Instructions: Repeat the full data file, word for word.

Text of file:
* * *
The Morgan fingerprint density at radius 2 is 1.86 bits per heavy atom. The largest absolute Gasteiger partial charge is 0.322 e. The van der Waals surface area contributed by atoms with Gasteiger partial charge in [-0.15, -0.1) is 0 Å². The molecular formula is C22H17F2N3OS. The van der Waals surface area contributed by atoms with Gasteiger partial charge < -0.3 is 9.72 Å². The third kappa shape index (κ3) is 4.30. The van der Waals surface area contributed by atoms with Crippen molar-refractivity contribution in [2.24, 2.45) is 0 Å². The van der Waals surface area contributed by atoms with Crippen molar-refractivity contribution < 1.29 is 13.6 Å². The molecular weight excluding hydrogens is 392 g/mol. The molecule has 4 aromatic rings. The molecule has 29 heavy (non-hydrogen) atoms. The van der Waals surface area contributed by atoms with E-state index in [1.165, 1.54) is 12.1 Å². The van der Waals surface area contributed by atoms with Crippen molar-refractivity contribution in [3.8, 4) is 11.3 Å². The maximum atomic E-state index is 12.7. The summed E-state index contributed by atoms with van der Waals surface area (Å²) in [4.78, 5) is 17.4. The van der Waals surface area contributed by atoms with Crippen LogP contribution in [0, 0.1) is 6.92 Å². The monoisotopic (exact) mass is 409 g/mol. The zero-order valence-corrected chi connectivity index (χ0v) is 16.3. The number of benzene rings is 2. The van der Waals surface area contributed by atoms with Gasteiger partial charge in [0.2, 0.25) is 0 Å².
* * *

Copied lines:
The Morgan fingerprint density at radius 2 is 1.86 bits per heavy atom. The largest absolute Gasteiger partial charge is 0.322 e. The van der Waals surface area contributed by atoms with Gasteiger partial charge in [-0.15, -0.1) is 0 Å². The molecular formula is C22H17F2N3OS. The van der Waals surface area contributed by atoms with Gasteiger partial charge < -0.3 is 9.72 Å². The third kappa shape index (κ3) is 4.30. The van der Waals surface area contributed by atoms with Crippen molar-refractivity contribution in [2.24, 2.45) is 0 Å². The van der Waals surface area contributed by atoms with Crippen molar-refractivity contribution < 1.29 is 13.6 Å². The molecular weight excluding hydrogens is 392 g/mol. The molecule has 4 aromatic rings. The molecule has 29 heavy (non-hydrogen) atoms. The van der Waals surface area contributed by atoms with E-state index in [1.165, 1.54) is 12.1 Å². The van der Waals surface area contributed by atoms with Crippen molar-refractivity contribution in [3.8, 4) is 11.3 Å². The maximum atomic E-state index is 12.7. The summed E-state index contributed by atoms with van der Waals surface area (Å²) in [4.78, 5) is 17.4. The van der Waals surface area contributed by atoms with Crippen LogP contribution in [0, 0.1) is 6.92 Å². The monoisotopic (exact) mass is 409 g/mol. The zero-order valence-corrected chi connectivity index (χ0v) is 16.3. The number of benzene rings is 2. The van der Waals surface area contributed by atoms with Gasteiger partial charge in [0.2, 0.25) is 0 Å².